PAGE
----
Newspaper article Charleston Gazette Mail

Tourists Clog Famously Curvy Street

Newspaper article Charleston Gazette Mail

Tourists Clog Famously Curvy Street

Article excerpt

SAN FRANCISCO - Lombard Street, the scenic San Francisco thoroughfare known as the "Crookedest Street in the World," has become so thronged with gawkers that residents say it feels more like an overcrowded amusement park than a residential road. City transit leaders are considering possible solutions, including charging a toll, requiring reservations, adding more parking- control officers and encouraging visitors to reach the single-lane street on foot or by cable car.

In the summer months, an estimated 6,000 people per day visit the street, which offers views of the city that are as beautiful as the road is winding.

"There have been days when you have 250 people at the bottom of the street taking pictures and hundreds of people up and down the sidewalks and another hundred at the top, said Greg Brundage, who has lived on the hilly street for 20 years. "It's a mob scene.

Sightseers have visited the landmark road for decades, but in the past four or five years, they have flooded it. Cars waiting to drive down the 600-foot-long street often stretch back for three blocks, clogging the Russian Hill neighborhood, residents said.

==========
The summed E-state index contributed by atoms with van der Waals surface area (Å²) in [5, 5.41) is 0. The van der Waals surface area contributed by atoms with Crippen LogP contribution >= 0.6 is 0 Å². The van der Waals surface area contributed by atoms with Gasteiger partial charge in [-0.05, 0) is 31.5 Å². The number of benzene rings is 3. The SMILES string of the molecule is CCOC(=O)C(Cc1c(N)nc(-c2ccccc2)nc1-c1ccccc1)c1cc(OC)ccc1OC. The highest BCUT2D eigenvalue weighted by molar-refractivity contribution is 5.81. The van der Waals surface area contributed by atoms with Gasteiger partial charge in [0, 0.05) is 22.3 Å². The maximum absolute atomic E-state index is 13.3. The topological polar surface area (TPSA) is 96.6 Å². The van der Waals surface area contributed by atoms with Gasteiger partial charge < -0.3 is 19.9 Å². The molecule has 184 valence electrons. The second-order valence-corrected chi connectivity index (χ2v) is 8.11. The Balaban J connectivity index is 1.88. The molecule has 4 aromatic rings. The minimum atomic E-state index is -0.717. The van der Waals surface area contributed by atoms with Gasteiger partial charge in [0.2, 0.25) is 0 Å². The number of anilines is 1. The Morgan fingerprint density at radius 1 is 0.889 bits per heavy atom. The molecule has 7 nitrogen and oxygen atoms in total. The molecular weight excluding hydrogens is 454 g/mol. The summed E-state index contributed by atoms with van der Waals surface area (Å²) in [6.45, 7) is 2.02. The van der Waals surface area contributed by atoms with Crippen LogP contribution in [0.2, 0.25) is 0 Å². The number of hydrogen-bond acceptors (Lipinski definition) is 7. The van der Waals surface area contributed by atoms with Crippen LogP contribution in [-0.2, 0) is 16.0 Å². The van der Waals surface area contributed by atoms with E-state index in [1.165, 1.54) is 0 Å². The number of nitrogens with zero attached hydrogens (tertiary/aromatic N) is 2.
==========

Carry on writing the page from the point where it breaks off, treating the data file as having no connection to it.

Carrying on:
The curvy street wasn't intended to be a tourist attraction.

Residents built the hairpin turns on the red brick road in 1922 because its 27-degree grade was too steep for the era's cars to climb. Neighbors added the lush gardens filled with hydrangeas and roses 30 years later.

The sweeping views and the fact that a cable car stops at the top of the street contributed to its popularity. Its worldwide fame only increased after it was featured in movies and commercials.

The recent congestion has been compounded by tour buses that drop off hordes of tourists in the morning, leaving them to wander the residential area for up to two hours, residents said.

"A lot of airplanes from Asia arrive early in the morning, and tourists can't check into their hotels, so the buses pick them up, bring them down here and drop them off for an hour, two hours, and it doesn't cost them anything, said Brundage, who heads the Lombard Hill Improvement Association, which pays for the street's upkeep. …

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